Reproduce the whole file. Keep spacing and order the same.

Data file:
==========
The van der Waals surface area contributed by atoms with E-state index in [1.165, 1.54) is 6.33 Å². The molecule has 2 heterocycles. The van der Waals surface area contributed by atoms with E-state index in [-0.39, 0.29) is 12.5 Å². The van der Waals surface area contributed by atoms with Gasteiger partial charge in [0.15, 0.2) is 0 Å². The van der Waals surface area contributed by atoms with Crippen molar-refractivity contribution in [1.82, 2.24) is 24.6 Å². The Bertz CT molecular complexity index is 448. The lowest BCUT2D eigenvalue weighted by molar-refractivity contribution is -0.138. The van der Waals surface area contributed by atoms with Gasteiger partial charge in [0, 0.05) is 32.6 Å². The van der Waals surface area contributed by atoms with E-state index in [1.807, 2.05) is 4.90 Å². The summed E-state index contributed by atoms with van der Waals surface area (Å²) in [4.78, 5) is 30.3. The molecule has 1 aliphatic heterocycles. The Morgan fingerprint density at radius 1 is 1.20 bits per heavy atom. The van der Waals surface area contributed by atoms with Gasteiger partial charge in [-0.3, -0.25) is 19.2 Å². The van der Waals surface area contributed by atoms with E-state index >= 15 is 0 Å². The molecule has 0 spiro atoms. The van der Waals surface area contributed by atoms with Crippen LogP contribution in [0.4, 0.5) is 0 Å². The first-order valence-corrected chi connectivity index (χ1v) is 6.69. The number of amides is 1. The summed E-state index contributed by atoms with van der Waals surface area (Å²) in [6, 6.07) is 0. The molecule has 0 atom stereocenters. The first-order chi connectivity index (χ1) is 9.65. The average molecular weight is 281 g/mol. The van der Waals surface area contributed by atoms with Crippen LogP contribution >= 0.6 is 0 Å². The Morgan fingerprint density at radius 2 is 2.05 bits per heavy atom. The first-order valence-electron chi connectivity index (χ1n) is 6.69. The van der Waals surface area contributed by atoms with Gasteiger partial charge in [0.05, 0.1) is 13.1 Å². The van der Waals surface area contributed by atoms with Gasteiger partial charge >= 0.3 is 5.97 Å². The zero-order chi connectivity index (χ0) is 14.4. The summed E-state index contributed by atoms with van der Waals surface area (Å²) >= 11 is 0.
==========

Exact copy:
The van der Waals surface area contributed by atoms with E-state index in [1.165, 1.54) is 6.33 Å². The molecule has 2 heterocycles. The van der Waals surface area contributed by atoms with E-state index in [-0.39, 0.29) is 12.5 Å². The van der Waals surface area contributed by atoms with Gasteiger partial charge in [0.15, 0.2) is 0 Å². The van der Waals surface area contributed by atoms with Crippen molar-refractivity contribution in [1.82, 2.24) is 24.6 Å². The Bertz CT molecular complexity index is 448. The lowest BCUT2D eigenvalue weighted by molar-refractivity contribution is -0.138. The van der Waals surface area contributed by atoms with Gasteiger partial charge in [0, 0.05) is 32.6 Å². The van der Waals surface area contributed by atoms with E-state index in [1.807, 2.05) is 4.90 Å². The summed E-state index contributed by atoms with van der Waals surface area (Å²) in [4.78, 5) is 30.3. The molecule has 1 aliphatic heterocycles. The Morgan fingerprint density at radius 1 is 1.20 bits per heavy atom. The van der Waals surface area contributed by atoms with Gasteiger partial charge in [-0.3, -0.25) is 19.2 Å². The van der Waals surface area contributed by atoms with E-state index >= 15 is 0 Å². The molecule has 0 spiro atoms. The van der Waals surface area contributed by atoms with Crippen LogP contribution in [0.4, 0.5) is 0 Å². The first-order valence-corrected chi connectivity index (χ1v) is 6.69. The number of amides is 1. The summed E-state index contributed by atoms with van der Waals surface area (Å²) in [6, 6.07) is 0. The molecule has 0 atom stereocenters. The first-order chi connectivity index (χ1) is 9.65. The average molecular weight is 281 g/mol. The van der Waals surface area contributed by atoms with Crippen LogP contribution >= 0.6 is 0 Å². The Morgan fingerprint density at radius 2 is 2.05 bits per heavy atom. The first-order valence-electron chi connectivity index (χ1n) is 6.69. The van der Waals surface area contributed by atoms with Gasteiger partial charge in [0.05, 0.1) is 13.1 Å². The van der Waals surface area contributed by atoms with Gasteiger partial charge >= 0.3 is 5.97 Å². The zero-order chi connectivity index (χ0) is 14.4. The summed E-state index contributed by atoms with van der Waals surface area (Å²) >= 11 is 0.